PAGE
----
Sugar. Chocolate. Meat and cheese.
We KNOW these edibles can be fattening and loaded with calories.
And when some of them are mixed together, they can be deadly to healthy diets.
Yet somehow in the face of stress, we are driven – against our better judgement – to overindulge.
It’s not your fault
What you may not know is that the very foods you crave trigger biochemical reactions in your body that deliver a feel-good cascade.
Now, this can be a good thing or it can be problematic. Our ‘craving’ for carbs is nothing to be denied because it is a nutrient absolutely essential to our survival. Carbohydrate also boosts brain chemicals such as seratonin, a neurotransmitter that plays a central role in your moods, sleep, and other functions.
No wonder you get cranky when you cut your carbs.
The problem lies with foods that overstimulate specific centers in the brain causing a hyperactivation of these pathways. And guess what. Modern food technologies that have delivered to us the wonder of highly concentrated edibles that easily trip the pleasure cycles of the brain pathways can draw us in like an addiction.
A biochemical cascade that gets us hooked
When you eat a highly concentrated, high sugar, high fat food, here’s what happens.
A nerve impulse is triggered that goes to the base of your brain. This causes the release of opiate chemicals – “cousins of heroin and morphine”. These in turn trigger the release of dopamine, the “feel good” biochemical.
Now wonder we turn to them in times of stress.
We then associate the taste of these foods with the pleasant effects they have on the brain. We feel helpless before them.
Understanding this phenomenon is the first step toward extraction from the grip of highly addictive foods.
Take sugar and chocolate, for example.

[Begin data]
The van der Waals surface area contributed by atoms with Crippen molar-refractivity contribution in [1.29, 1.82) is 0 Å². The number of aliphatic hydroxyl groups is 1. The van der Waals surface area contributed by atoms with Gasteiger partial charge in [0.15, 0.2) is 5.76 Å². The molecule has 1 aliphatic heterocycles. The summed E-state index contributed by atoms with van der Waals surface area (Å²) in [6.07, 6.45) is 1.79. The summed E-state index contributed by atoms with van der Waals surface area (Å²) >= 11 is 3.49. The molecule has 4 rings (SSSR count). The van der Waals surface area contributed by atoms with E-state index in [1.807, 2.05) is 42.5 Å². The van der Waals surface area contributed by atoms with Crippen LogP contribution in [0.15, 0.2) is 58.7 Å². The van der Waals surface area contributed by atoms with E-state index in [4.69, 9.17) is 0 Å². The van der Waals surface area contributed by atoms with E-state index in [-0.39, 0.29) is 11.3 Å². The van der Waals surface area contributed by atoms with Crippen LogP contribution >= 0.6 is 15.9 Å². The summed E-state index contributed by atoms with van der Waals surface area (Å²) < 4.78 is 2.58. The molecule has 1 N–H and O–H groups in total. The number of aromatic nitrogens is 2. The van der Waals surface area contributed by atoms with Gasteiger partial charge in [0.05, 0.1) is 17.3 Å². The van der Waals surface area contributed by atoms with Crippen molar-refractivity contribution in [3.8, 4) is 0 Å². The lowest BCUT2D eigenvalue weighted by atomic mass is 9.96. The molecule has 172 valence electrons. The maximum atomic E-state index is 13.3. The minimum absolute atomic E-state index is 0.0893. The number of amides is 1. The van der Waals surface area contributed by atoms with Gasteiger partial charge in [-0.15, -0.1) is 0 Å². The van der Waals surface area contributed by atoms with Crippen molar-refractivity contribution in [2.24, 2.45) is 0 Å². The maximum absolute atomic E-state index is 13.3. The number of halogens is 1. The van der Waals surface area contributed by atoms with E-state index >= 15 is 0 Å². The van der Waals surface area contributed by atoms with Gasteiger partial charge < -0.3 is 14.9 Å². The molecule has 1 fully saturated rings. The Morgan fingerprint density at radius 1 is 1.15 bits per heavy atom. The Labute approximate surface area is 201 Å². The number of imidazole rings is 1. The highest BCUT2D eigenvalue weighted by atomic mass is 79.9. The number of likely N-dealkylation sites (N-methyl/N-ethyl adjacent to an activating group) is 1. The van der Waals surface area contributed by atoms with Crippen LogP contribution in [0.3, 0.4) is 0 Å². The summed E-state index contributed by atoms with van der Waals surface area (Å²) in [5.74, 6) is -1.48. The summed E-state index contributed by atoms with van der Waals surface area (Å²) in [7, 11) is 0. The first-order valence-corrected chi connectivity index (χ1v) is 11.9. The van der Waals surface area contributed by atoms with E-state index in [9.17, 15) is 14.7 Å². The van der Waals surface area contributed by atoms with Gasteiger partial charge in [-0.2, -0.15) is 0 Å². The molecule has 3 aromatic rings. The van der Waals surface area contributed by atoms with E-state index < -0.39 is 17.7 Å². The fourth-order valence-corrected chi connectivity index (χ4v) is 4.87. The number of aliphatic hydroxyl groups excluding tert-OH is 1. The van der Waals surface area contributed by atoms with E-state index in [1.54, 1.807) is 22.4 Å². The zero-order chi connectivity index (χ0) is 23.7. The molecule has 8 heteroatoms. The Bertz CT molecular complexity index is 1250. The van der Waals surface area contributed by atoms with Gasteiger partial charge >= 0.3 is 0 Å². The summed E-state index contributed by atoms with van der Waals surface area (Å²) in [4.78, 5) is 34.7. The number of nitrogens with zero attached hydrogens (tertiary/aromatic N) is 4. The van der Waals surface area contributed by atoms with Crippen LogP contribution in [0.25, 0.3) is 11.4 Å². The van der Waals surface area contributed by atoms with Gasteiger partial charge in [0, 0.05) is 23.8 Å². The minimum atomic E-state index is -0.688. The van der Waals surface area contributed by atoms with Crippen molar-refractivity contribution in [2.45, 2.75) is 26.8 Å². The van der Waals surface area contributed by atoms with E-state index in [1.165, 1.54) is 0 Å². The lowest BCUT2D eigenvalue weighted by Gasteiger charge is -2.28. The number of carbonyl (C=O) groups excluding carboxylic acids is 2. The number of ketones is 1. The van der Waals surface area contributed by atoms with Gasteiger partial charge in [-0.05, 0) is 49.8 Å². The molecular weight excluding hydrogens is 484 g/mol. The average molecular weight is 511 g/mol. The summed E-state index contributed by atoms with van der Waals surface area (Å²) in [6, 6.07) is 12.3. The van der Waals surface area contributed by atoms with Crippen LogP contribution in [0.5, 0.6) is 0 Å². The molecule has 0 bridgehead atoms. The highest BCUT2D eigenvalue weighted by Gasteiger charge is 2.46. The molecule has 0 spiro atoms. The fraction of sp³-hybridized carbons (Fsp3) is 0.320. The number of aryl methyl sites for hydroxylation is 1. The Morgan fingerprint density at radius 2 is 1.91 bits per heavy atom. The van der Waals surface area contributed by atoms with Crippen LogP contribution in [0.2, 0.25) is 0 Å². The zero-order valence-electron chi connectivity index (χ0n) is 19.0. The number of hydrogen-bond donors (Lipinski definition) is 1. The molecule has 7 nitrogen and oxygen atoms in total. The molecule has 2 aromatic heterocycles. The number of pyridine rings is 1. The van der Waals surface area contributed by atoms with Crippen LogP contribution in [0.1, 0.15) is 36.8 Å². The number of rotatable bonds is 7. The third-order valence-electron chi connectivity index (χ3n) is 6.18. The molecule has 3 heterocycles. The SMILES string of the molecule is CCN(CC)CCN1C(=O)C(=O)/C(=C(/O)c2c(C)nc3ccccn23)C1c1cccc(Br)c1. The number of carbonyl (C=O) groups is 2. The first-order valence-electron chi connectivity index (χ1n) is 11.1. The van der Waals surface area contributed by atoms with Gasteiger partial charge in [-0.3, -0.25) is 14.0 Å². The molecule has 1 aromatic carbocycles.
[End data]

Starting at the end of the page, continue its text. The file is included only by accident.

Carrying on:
Fat, sugar, and chocolate, when presented together as they almost always are – in desserts, ice cream, candy, and pastries – present the perfect recipe for manufacturing and maintaining body fat stores. Without much trouble, they can stand solidly in the way of successful weight loss.
Which is why this biochemical cascade problem can be stand solidly in the way of our weight loss and body shaping goals.
Chocolate is the most craved food
Between you and me, can you see what’s going on here? In some foodstuffs there hides a drug store that carries a whole arsenal of pleasure cycles.
Chocolate, for example, brings us an extra rush of pleasure because of its ability to stimulate opiate receptors in the brain. The same can be said for other high fat, high sugar combinations.
No wonder we’re rendered helpless in the face of that Dove Bar – our experiential memory pulls us in.
Watch this informative and enlightening video by Dr. Neal Barnard, author of Breaking the Food Seduction, to find out just why certain foods are so darn irresistible if not downright addicting.
- How the same emergency room drug used to stop the effects of heroin and morphine also stop the appeal of chocolate, rendering a neutral response in human subjects.
- Sugar and “the magnetized baby” phenomenon
- Biochemical pathway problems in connection with cheese and meat.
In addition, Dr. Barnard provides the easy solution: a plant-strong diet, and a clean break with foods high in excito-toxins for 21 Days – enough time to set new patterns of taste. Just like we do in my Body Transformation Booty Camps.
Opiate activity in “innocent” food?
Caso-morphines in your milk and cheese?